I remember clearly the interior of May's house beginning with the front door. For a curious six year old, the door had an interesting doorbell. It had a button on the outside of the door that rang a bell on the inside. The bell itself was rotated to wind a spring, so that when the button was pressed, the bell would ring loudly using a mechanical action. I was fascinated by that bell and I am sure that I rang it far too often, but May was very patient and did not seem to mind, or at least never let on that it bothered her. Ahead of the front door was a stairway to the upstairs. There were four rooms. One had been converted to a bathroom and the others were bedrooms. Each had a washbowl and pitcher on a small dresser, probably left over from the early years, and kept for sentimental or ornamental purposes. There was a door and stairway leading to the attic where May kept a small trunk of toys for children to entertain themselves when visiting. Often I would go to the attic and play with these toys. Lead soldiers, child's dishes, large-scale puzzles, coloring books, and numerous things that would interest children could be found in this trunk. One item in that trunk was a stereopticon which is a hand-held device for viewing photos in third dimension. There were many cards to view and I would sit by the hour looking at the various scenic views and comic photos.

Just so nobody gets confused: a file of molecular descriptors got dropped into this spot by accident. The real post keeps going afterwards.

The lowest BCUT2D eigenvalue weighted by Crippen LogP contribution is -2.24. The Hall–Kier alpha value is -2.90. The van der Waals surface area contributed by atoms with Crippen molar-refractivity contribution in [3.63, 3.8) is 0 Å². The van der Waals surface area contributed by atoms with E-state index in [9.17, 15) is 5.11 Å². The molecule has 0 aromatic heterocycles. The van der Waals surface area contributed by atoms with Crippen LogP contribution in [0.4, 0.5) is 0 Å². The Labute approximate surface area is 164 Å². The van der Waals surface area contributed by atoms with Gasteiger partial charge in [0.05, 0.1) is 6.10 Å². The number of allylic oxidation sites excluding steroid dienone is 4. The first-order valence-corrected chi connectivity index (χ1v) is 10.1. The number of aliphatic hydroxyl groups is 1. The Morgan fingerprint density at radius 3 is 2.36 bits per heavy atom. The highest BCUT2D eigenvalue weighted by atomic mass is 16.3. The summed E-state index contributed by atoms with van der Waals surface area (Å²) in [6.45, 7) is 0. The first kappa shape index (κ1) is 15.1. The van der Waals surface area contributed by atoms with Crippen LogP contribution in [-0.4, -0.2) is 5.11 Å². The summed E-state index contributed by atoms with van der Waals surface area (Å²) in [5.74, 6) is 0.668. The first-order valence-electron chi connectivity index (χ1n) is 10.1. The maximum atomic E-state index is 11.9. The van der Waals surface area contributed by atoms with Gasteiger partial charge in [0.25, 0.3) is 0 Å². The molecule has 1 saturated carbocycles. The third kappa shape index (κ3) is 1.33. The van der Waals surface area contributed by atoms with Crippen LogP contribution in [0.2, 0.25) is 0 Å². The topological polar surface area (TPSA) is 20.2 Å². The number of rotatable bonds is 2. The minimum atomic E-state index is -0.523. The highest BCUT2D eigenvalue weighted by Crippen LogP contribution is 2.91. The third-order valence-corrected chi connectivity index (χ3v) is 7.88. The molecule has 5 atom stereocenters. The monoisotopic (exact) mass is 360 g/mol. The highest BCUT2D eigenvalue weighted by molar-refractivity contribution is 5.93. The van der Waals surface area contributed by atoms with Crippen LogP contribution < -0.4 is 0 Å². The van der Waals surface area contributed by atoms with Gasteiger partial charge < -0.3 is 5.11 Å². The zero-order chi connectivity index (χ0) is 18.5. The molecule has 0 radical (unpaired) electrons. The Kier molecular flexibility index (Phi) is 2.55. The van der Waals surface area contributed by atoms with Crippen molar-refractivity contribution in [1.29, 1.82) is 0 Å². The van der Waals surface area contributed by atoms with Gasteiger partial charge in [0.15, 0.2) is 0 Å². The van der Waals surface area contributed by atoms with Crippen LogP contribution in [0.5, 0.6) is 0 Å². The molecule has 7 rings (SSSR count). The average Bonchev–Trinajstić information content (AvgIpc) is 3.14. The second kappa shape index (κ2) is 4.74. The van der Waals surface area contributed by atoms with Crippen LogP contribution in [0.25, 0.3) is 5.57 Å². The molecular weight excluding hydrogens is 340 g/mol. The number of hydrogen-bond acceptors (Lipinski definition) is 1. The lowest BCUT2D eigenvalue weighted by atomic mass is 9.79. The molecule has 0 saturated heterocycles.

May's kitchen did not have an electric refrigerator or even an old-fashioned icebox. Again I think she could not afford one. Food that needed to remain cool was stored in the basement in a screened cabinet to keep it safe from mice or insects from contacting it. In one corner of the kitchen was a mint green and cream color Ivanhoe four-burner kerosene stove for cooking. I was learning to spell and would read the letters on the stove: I V A N H O E. There was a Hoosier-type cabinet with a flour bin and sifter, a sugar container, spice racks, and baking utensils. May baked pies in white porcelain pie plates that were placed in a portable tin oven that sat on top of the kerosene stove. She knew exactly how to set the flame for the correct temperature. In addition to the kitchen furnishings, there was a washing machine (May took in laundry to help with expenses). Over the kitchen table was a Rexall calendar from Wickes pharmacy that had weather predictions for each day printed on it. I often wondered how they could predict weather a year in advance and did not realize it was for entertainment purposes. May kept her dishes in a large built in white-painted cupboard near the back door. May's best dishes were very old English made and decorated with brown transfers, probably a wedding gift. They were her pride and joy and only used on special occasions.